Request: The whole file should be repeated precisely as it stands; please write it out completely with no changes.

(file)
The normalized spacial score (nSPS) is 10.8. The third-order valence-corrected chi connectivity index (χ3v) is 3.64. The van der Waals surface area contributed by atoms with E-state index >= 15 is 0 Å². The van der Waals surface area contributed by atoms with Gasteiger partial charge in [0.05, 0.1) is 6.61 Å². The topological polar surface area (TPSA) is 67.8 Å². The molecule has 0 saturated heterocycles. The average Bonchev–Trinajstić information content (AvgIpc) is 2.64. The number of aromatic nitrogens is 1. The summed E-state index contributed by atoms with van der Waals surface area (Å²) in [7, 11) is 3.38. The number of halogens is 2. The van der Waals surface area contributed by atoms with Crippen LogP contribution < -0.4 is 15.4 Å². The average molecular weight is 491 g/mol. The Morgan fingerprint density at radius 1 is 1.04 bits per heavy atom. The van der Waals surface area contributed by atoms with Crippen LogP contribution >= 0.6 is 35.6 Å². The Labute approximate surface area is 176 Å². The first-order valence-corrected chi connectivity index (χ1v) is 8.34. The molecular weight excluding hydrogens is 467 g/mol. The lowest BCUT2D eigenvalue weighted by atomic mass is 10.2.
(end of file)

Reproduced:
The normalized spacial score (nSPS) is 10.8. The third-order valence-corrected chi connectivity index (χ3v) is 3.64. The van der Waals surface area contributed by atoms with E-state index >= 15 is 0 Å². The van der Waals surface area contributed by atoms with Gasteiger partial charge in [0.05, 0.1) is 6.61 Å². The topological polar surface area (TPSA) is 67.8 Å². The molecule has 0 saturated heterocycles. The average Bonchev–Trinajstić information content (AvgIpc) is 2.64. The number of aromatic nitrogens is 1. The summed E-state index contributed by atoms with van der Waals surface area (Å²) in [7, 11) is 3.38. The number of halogens is 2. The van der Waals surface area contributed by atoms with Crippen LogP contribution < -0.4 is 15.4 Å². The average molecular weight is 491 g/mol. The Morgan fingerprint density at radius 1 is 1.04 bits per heavy atom. The van der Waals surface area contributed by atoms with Crippen LogP contribution >= 0.6 is 35.6 Å². The Labute approximate surface area is 176 Å². The first-order valence-corrected chi connectivity index (χ1v) is 8.34. The molecular weight excluding hydrogens is 467 g/mol. The lowest BCUT2D eigenvalue weighted by atomic mass is 10.2.